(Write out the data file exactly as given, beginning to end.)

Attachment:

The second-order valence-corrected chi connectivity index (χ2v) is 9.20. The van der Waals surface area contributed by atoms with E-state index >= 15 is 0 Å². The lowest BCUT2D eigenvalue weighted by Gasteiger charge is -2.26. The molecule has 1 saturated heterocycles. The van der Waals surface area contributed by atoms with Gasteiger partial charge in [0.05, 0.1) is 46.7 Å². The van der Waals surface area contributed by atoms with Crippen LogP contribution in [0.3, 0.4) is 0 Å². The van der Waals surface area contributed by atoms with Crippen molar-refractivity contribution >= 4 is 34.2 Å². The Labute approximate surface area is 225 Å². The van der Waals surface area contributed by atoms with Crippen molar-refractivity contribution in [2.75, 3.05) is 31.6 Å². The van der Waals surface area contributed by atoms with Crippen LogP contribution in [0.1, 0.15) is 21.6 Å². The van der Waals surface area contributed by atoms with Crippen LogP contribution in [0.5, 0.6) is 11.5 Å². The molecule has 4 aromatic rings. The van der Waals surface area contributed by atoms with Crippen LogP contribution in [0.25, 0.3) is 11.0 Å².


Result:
The second-order valence-corrected chi connectivity index (χ2v) is 9.20. The van der Waals surface area contributed by atoms with E-state index >= 15 is 0 Å². The lowest BCUT2D eigenvalue weighted by Gasteiger charge is -2.26. The molecule has 1 saturated heterocycles. The van der Waals surface area contributed by atoms with Gasteiger partial charge in [0.05, 0.1) is 46.7 Å². The van der Waals surface area contributed by atoms with Crippen LogP contribution in [0.3, 0.4) is 0 Å². The van der Waals surface area contributed by atoms with Crippen molar-refractivity contribution >= 4 is 34.2 Å². The Labute approximate surface area is 225 Å². The van der Waals surface area contributed by atoms with Crippen molar-refractivity contribution in [2.75, 3.05) is 31.6 Å². The van der Waals surface area contributed by atoms with Crippen LogP contribution in [0.1, 0.15) is 21.6 Å². The van der Waals surface area contributed by atoms with Crippen LogP contribution in [0.5, 0.6) is 11.5 Å². The molecule has 4 aromatic rings. The van der Waals surface area contributed by atoms with Crippen LogP contribution in [0.25, 0.3) is 11.0 Å².